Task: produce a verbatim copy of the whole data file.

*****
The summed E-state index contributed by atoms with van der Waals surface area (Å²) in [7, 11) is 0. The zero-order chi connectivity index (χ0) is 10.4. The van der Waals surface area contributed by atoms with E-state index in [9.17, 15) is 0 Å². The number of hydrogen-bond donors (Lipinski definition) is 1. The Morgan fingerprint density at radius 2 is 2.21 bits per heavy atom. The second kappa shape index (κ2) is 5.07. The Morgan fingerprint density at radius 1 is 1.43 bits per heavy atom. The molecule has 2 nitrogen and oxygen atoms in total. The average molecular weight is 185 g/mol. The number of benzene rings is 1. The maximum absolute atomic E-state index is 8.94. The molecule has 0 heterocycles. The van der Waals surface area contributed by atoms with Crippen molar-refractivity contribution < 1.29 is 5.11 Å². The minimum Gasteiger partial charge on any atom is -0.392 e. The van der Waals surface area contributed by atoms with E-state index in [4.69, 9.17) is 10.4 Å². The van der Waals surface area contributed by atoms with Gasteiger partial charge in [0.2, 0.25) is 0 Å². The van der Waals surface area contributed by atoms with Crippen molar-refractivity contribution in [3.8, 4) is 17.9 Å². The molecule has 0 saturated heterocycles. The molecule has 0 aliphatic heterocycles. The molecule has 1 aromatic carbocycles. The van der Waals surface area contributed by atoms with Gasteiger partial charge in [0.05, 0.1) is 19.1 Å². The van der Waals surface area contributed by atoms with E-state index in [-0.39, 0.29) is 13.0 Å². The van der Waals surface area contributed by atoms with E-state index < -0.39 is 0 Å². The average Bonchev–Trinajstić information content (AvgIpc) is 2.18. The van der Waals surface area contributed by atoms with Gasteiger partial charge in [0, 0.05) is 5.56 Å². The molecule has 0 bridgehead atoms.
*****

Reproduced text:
The summed E-state index contributed by atoms with van der Waals surface area (Å²) in [7, 11) is 0. The zero-order chi connectivity index (χ0) is 10.4. The van der Waals surface area contributed by atoms with E-state index in [9.17, 15) is 0 Å². The number of hydrogen-bond donors (Lipinski definition) is 1. The Morgan fingerprint density at radius 2 is 2.21 bits per heavy atom. The second kappa shape index (κ2) is 5.07. The Morgan fingerprint density at radius 1 is 1.43 bits per heavy atom. The molecule has 2 nitrogen and oxygen atoms in total. The average molecular weight is 185 g/mol. The number of benzene rings is 1. The maximum absolute atomic E-state index is 8.94. The molecule has 0 heterocycles. The van der Waals surface area contributed by atoms with Crippen molar-refractivity contribution < 1.29 is 5.11 Å². The minimum Gasteiger partial charge on any atom is -0.392 e. The van der Waals surface area contributed by atoms with E-state index in [4.69, 9.17) is 10.4 Å². The van der Waals surface area contributed by atoms with Gasteiger partial charge in [0.2, 0.25) is 0 Å². The van der Waals surface area contributed by atoms with Crippen molar-refractivity contribution in [3.8, 4) is 17.9 Å². The molecule has 0 saturated heterocycles. The molecule has 0 aliphatic heterocycles. The molecule has 1 aromatic carbocycles. The van der Waals surface area contributed by atoms with Gasteiger partial charge in [0.05, 0.1) is 19.1 Å². The van der Waals surface area contributed by atoms with E-state index in [-0.39, 0.29) is 13.0 Å². The van der Waals surface area contributed by atoms with E-state index < -0.39 is 0 Å². The average Bonchev–Trinajstić information content (AvgIpc) is 2.18. The van der Waals surface area contributed by atoms with Gasteiger partial charge in [0, 0.05) is 5.56 Å². The molecule has 0 bridgehead atoms.